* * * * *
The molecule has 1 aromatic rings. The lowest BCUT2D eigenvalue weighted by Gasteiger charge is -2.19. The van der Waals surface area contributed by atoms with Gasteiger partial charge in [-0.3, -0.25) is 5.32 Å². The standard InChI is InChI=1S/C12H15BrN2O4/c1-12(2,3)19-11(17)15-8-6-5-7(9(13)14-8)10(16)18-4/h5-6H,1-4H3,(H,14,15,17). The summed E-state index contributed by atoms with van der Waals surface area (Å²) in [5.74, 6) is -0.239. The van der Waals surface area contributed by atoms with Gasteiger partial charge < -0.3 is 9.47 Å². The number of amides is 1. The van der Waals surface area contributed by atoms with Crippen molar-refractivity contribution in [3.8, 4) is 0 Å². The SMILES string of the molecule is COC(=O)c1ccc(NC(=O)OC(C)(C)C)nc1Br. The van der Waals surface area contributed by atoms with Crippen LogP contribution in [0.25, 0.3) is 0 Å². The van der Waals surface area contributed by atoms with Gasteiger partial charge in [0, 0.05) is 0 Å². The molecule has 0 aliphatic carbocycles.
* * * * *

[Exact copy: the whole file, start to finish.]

The molecule has 1 aromatic rings. The lowest BCUT2D eigenvalue weighted by Gasteiger charge is -2.19. The van der Waals surface area contributed by atoms with Gasteiger partial charge in [-0.3, -0.25) is 5.32 Å². The standard InChI is InChI=1S/C12H15BrN2O4/c1-12(2,3)19-11(17)15-8-6-5-7(9(13)14-8)10(16)18-4/h5-6H,1-4H3,(H,14,15,17). The summed E-state index contributed by atoms with van der Waals surface area (Å²) in [5.74, 6) is -0.239. The van der Waals surface area contributed by atoms with Gasteiger partial charge < -0.3 is 9.47 Å². The number of amides is 1. The van der Waals surface area contributed by atoms with Crippen molar-refractivity contribution in [3.8, 4) is 0 Å². The SMILES string of the molecule is COC(=O)c1ccc(NC(=O)OC(C)(C)C)nc1Br. The van der Waals surface area contributed by atoms with Crippen LogP contribution in [0.25, 0.3) is 0 Å². The van der Waals surface area contributed by atoms with Gasteiger partial charge in [0, 0.05) is 0 Å². The molecule has 0 aliphatic carbocycles.